Veciana continued “there was a gentleman by the name of Patrick Harris from Army Intelligence that approached him in Puerto Rico.” After sending Harris to a base in the Bahamas as he had requested, Veciana had no further contact with him and maintained that was his only experience with Army Intelligence. But all this information is publicly available and did not answer Blunt’s original concern that the weight of the documentation favors a Veciana-Army Intelligence connection rather than any CIA affiliation. Blunt also made the excellent point that it is doubtful Veciana could have worked for the CIA and Army Intelligence simultaneously, which would have been the case according to Veciana’s own timeline.

Veciana said that he knew Phillips was Bishop the moment he saw his photo at the Miami Public Library but remained silent because he lives by a code of “loyalty and appreciation.” But Fonzi’s book tells a different story. Fonzi, who was present when Veciana saw the photo of Phillips in People magazine, said he looked for a reaction from Veciana and “there was none.” Fonzi also watched Phillips when he first met Veciana at the AFIO CIA luncheon for any hint of recognition and again came up empty. Phillips, who Veciana says had been a hero to him, “collapsed as an icon before his very eyes” at the Reston luncheon “because of the way he conducted himself.” What exactly Phillips did to elicit this alleged reaction from Veciana is unclear.

It should be noted that Veciana continued to conceal Phillips’ identity for many years even though he believed from “all of the conversations … [with Phillips he] formed little puzzle pieces … [which] he puts together and leaves him with no doubt that Phillips was at the center of the assassination planning …” Veciana characterized the CIA killing of JFK as “reprehensible” and believed he was going to be arrested as a conspirator on the night of the assassination. But apparently, Veciana wants us to think that since Phillips had empowered him to become “an important person who was playing an important role in the future of Cuba” that this fact coupled with his “loyalty and admiration” for Phillips trumped any concern he might have had over his involvement in a CIA conspiracy to kill JFK.

Thursday, May 11, 2017

The Maurice Bishop Story

In March of 1976, Senate investigator Gaeton Fonzi interviewed Alpha 66 founder Antonio Veciana who told a story of a shadowy figure named Maurice Bishop. Veciana said that Bishop had masterminded and directed his anti-Castro activities over the course of 13 years from 1960 to 1973. Fonzi, who was the primary investigator for the HSCA in this area, wrote the committee's report on the matter and later authored an infamous article in the Washingtonian magazine that expanded Veciana's allegations. Fonzi went on to publish a book, The Last Investigation, that promoted Veciana's story and Fonzi's own CIA-killed-JFK theories. Fonzi also popularized the notion that Bishop was really career CIA man David Atlee Phillips.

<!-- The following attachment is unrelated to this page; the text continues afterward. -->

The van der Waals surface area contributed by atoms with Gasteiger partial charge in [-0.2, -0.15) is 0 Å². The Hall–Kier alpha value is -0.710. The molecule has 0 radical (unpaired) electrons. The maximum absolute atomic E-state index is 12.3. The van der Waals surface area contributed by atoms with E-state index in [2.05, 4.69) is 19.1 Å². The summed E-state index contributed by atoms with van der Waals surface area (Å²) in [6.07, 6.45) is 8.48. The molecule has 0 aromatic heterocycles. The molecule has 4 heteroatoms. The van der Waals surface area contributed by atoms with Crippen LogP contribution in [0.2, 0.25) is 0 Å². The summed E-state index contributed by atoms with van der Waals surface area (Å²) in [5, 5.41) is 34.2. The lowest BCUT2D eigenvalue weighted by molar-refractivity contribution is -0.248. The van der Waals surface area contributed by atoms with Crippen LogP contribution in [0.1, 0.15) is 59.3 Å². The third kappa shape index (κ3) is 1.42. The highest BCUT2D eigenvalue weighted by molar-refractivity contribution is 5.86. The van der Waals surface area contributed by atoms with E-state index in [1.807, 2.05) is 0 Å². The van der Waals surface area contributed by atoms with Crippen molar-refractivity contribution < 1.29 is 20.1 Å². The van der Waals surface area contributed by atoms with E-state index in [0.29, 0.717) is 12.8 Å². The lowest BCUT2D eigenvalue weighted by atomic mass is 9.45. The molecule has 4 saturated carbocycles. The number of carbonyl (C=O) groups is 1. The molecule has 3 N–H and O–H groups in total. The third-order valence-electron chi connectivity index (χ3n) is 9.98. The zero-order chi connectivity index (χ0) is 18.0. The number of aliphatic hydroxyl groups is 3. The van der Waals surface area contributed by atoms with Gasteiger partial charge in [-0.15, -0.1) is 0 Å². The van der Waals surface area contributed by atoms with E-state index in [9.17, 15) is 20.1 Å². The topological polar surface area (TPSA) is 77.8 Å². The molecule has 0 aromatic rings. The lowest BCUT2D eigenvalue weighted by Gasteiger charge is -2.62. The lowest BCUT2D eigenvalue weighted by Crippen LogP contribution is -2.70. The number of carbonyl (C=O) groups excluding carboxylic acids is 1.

However, for over 30 years, in sworn congressional testimony and numerous media interviews, Veciana denied that Bishop was Phillips. Then, On November 22, 2013, the 85-year-old Veciana issued a statement through Fonzi’s widow Marie reversing himself and maintaining that Bishop was indeed Phillips. Despite the fact that the evidence for Phillips as Bishop is purely circumstantial, most conspiracy supporters have accepted Veciana's story and recent reversal and now believe he is telling the truth. However, my investigation of source materials including Fonzi's notes from his initial interviews with Veciana shows that the story underwent an evolution from 1976 until the present. This page is a summary of my work in this matter.

These articles show that Fonzi was not an objective investigator by the time of his interviews with Veciana. Using primary sources (scroll to bottom), I demonstrate that Fonzi shaped facts to fit his own CIA-did-it theory of the JFK assassination.

Gaeton Fonzi and the Veciana Allegations

Gaeton Fonzi and the Veciana Allegations 2

My review of Veciana's book points out numerous discrepancies and "facts" omitted from earlier versions of the Bishop story.

Trained to Kill

In 2014, a witness came forward to "confirm" Veciana's story. But are his allegations believable?

Wynne Johnson

A podcast by JFK Facts Editor Jefferson Morley got me thinking about the uncritical treatment the conspiracy community has given the allegations of Veciana through the years.

Another Slobbering Love Affair

In 2014, Veciana appeared at the AARC conference in Bethesda, Maryland. The highlight was Veciana's new claim that David Atlee Phillips imagined and organized the entire Mexico City scenario.

Veciana and the AARC Conference

In June 2017, Morley published an article on his blog critical of my work. I responded here:

Response to Morley

Also in June 2017, Bill Kelly posted a review of Veciana's book which Morley praised:

Discussion of Bill Kelly Review

In this article, I look at the evidence that Veciana worked for the CIA per Morley and other WC critics:

Veciana and the CIA

A report on the 2018 video presentation of John Newman regarding Veciana's claims of meeting Bishop in 1959 and 1960:

John Newman on Veciana

Powered by Blogger.